Think of it in this way; a circuit structure is any sort of diagram that illustrates how a circuit functions where the principal objective is that the appropriate wiring of elements and their connection to each other rather than physical location relative to each other or planning prototypes. However, in some applications classifying diagrams can be challenging so take this as general advice. I have discovered this is especially true when dealing with much more complex circuits and electronic equipment. I'm going to use a simpler but average industrial circuit because these circuit set ups are exactly the same, but where it is possible to see how each kind of diagram indicates the function of the circuit in their own ways.
A schematic diagram refers to a specific kind of circuit diagram that utilizes standard electrical/electronic symbols instead of pictures to show the way the circuit (or part of it) works. Below is a standard 3-wire motor controller circuit using a standard short stop stop - start pushbutton station utilizing a schematic diagram. (Momentary here means that the button/switch you activate will go back to its default place once you physically let go of this, typically by a spring which forces the button/switch to get this done.)
Much less clutter, right? I've got enough info in each one these diagrams to know precisely what this circuit will do and where to start looking for issues. Hope this helps. ( Note: do not confuse lecture or circuit diagrams with wiring diagrams; wiring diagrams will usually show pictures of elements like the pictorial, and how the whole or part of a circuit has been wired. The distinction is that wiring diagrams typically place an emphasis on real physical place of necessary elements relative to each individual that basically tell a layman Just What to do concerning the wiring)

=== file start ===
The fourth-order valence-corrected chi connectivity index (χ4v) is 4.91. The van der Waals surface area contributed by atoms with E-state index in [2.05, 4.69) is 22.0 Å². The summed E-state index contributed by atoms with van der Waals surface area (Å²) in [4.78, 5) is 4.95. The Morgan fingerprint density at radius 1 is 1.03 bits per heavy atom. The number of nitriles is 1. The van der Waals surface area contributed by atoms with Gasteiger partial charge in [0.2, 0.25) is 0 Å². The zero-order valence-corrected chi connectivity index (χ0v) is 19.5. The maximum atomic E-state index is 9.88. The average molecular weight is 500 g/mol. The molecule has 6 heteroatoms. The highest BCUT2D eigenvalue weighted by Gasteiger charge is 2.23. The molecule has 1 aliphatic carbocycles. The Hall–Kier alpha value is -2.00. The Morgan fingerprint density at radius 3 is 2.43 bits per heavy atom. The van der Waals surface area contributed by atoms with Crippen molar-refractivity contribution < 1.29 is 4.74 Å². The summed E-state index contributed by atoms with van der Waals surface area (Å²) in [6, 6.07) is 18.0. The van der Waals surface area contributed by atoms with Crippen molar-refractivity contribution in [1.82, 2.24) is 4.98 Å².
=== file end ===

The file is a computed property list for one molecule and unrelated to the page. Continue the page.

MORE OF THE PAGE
Here's a version of a diagram. The major intent of this diagram is to demonstrate the logic (referring to electrical management ) of a circuit board. This diagram is the one I mostly encounter in my own line of work, and it is very successful for troubleshooting problems or learning how a circuit works. Some circuits are so huge that most types of schematic diagrams have to be read in increments in novel form (normally with coded numbers so that info can be simpler found). Again, here is the identical specific circuit because the first two weeks, but looking at it in ladder shape.
Here is another schematic diagram showing precisely the same circuit, connections and components and it appears different but they fall into precisely the identical category.
Pictorial design diagrams, or graphic circuit diagrams are essentially the same thing with exactly the exact same purpose, but they use images of components within the circuit rather than symbols. Again, here is the exact same exact circuit (almost except a control transformer was added and they're utilizing conductors L1 and L3 rather than L1 and L2.